You can listen to the episode, or follow links to your preferred podcast platforms, here. Thanks again to Nick White, Matthew Ellman and Geoff Jordan for their contributions.
NB: all views expressed on the podcast are the individual opinions of the contributors and do not necessarily reflect the views of SLB as a cooperative.
The TBLT course plug!
“Tit for TATE”
The articles referred to are as follows:
- Anderson, J. (2020a). The TATE model: A curriculum design framework for language teaching. ELT Journal, 74(2), 175–184. //doi.org/10.1093/elt/ccaa005
- Ellis, R. (2020). In defence of a modular curriculum for tasks. ELT Journal, 74(2), 185–194. //doi.org/10.1093/elt/ccaa015
- Anderson, J. (2020b). A Response to Ellis: The Dangers of a Narrowly Focused SLA Canon. ELT Journal, 74(2), 195–197. //doi.org/10.1093/elt/ccaa016
Situational language teaching (SLT)
Nick refers to Gurrey and Cartledge as early movers in SLT, and Cartledge as an originator of the correction code. He writes:
“The only version of the Cartledge I have is a secondary reference in Haycraft (1978):
“‘With compositions, the most comprehensive method of correcting which I have found, was suggested by H. A. Cartledge. Here, you divide up mistakes into categories and use abbreviations in the margin to indicate them. Grammar: G; Spelling: SP; Word Order: WO; Punctuation: P; Vocabulary: V; Prepositions: PR; Verb: VB.’ (Haycraft, J. 1978. An Introduction to English Language Teaching. Harlow, Essex: Longman, p. 123)
“The book I referred to which had short passages where the intention was that production would focus on a particular structure or feature:
- Cartledge, H. A. and Baly, T. J. C. 1965. An English Course for French-Speakers Book Three. London: Longmans, Green and Co Ltd.
“Unfortunately for me, you can see I got a couple of details wrong:
I think in the podcast I set the date much earlier than the mid-1960s – that is actually correct insofar as Cartledge was writing articles for ELTJ right back in the 1940s.
“Also, despite the title, the book is definitely for African students, which I did say – but in Francophone, not Anglophone, colonial areas – so I’m guessing it was likely intended for Cameroon.
“The others are:
- Gurrey, P. (1955). Teaching English as a Foreign Language. London: Longmans, Green, and Co.
“Percival Gurrey was based in the Institute of Education (1937-1948) and a director of the only TEFL programme around back then – Rixon and Smith (2016, p.17) note that this publication was a precursor of later ‘methodology’ books from e.g. CUP, OUP, DELTA Publishing etc..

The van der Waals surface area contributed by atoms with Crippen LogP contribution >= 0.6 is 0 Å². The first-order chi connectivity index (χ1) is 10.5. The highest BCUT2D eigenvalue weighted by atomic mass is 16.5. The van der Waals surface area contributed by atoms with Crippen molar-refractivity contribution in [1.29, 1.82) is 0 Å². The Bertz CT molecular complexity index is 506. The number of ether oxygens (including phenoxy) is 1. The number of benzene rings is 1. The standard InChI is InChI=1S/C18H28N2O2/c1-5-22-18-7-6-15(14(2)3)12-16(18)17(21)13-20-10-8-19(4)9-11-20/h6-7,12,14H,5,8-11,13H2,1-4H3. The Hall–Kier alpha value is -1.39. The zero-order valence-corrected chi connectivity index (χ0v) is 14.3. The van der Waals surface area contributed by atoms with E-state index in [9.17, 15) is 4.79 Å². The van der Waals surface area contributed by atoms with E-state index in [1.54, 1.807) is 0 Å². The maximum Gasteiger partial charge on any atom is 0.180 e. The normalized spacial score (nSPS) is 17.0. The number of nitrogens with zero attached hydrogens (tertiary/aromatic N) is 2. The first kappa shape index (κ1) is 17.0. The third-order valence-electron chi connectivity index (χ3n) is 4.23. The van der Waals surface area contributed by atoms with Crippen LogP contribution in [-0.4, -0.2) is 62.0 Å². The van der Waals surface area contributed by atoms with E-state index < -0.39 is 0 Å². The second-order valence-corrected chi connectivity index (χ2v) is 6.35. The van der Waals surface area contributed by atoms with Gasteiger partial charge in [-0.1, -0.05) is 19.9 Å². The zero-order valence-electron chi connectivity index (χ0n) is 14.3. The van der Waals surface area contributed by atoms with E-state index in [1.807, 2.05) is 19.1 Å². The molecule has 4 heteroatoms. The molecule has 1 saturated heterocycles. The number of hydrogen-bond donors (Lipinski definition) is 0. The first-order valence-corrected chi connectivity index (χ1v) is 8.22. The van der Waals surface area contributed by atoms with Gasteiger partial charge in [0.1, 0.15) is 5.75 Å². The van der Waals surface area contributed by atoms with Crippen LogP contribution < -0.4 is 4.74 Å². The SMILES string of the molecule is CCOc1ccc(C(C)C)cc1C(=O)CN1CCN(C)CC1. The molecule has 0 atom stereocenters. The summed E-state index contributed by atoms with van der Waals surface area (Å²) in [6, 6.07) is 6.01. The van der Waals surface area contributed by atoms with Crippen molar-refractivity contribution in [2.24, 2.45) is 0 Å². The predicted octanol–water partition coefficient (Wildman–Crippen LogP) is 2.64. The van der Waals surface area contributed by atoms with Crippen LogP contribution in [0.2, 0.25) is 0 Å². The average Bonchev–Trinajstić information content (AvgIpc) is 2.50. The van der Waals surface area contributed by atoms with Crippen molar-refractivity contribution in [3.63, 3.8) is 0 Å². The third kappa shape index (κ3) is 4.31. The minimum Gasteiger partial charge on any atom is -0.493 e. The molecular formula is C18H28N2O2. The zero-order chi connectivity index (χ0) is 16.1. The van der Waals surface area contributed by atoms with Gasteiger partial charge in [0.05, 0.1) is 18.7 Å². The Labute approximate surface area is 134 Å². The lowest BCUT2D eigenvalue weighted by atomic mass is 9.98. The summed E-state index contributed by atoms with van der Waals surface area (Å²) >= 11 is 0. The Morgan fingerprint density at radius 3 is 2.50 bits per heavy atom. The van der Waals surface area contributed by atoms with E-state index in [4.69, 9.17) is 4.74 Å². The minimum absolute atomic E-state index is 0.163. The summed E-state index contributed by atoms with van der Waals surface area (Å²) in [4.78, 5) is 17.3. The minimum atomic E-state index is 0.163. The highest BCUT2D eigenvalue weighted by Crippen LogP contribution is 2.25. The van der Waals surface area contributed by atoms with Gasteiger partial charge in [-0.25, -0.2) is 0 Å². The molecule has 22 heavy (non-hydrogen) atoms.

“The Situational Language Approach properly speaking is A. S. Hornby’s brainchild.”
A summary of SLT can be found here:
- Smith, M., & Loewen, S. (2018). Situational Language Teaching. In J. I. Liontas & M. DelliCarpini (Eds.), The TESOL Encyclopedia of English Language Teaching (pp. 1–6). John Wiley & Sons, Inc. //doi.org/10.1002/9781118784235.eelt0174
The concept of context as Matt refers to it was first discussed in detail here:
- Halliday, M.A.K., & Hasan, R. (1985/89). Language, Context, and Text: Aspects of Language in a Social-Semiotic Perspective. Oxford/Geelong: OUP/Deakin University Press.
Rich, genuine, simplified, elaborated and modified-elaborated input
These terms get a little confused in the discussion! It’s important to distinguish “rich” input from the notions of genuine/simplified/elaborated/modified-elaborated input. The most recent discussion of the latter terms by Michael Long is in the following:
- Long, M. H. (2020). Optimal input for language learning: Genuine, simplified, elaborated, or modified elaborated? Language Teaching, 53(2), 169–182. //doi.org/10.1017/S0261444819000466
Meanwhile, the notion of rich input (which is domain-, context- and task-specific) is discussed by Long in his 2015 magnum opus Second Language Acquisition and Task-Based Language Teaching (Wiley). Here the ‘shapes’ task referred to is also described, as well as the train station dialogues.
Finally, the article which compares the genuine hair salon dialogue with the coursebook version is as follows (PDF available for download here):
- Carter, R. (1998). Orders of reality: CANCODE, communication, and culture. ELT Journal, 52(1), 43–56. //doi.org/10.1093/elt/52.1.43
The focus on BAK (beliefs, assumptions and knowledge) in teacher education is related to the work of Simon Borg, for example:
- Borg, S. (2003) Teacher cognition in language teaching: A review of research on what language teachers think, know, believe, and do. Language Teaching, 36 (2). pp. 81-109.
Mario Rinvolucri is an author, a founding member of the Pilgrims* teacher-training centre, and an editor of the Humanising Language Teaching magazine. All articles and back issues are available for free at //www.hltmag.co.uk/.
*Correction: contrary to what Geoff says in the podcast, Scott Thornbury has never been to Pilgrims or attended courses there.
Finally finally, Nick refers to an article on initial TESOL certification by Valerie Hobbs, which makes fascinating reading:
- Hobbs, V. (2013). ‘A basic starter pack’: The TESOL Certificate as a course in survival. ELT Journal, 67(2), 163–174. //doi.org/10.1093/elt/ccs078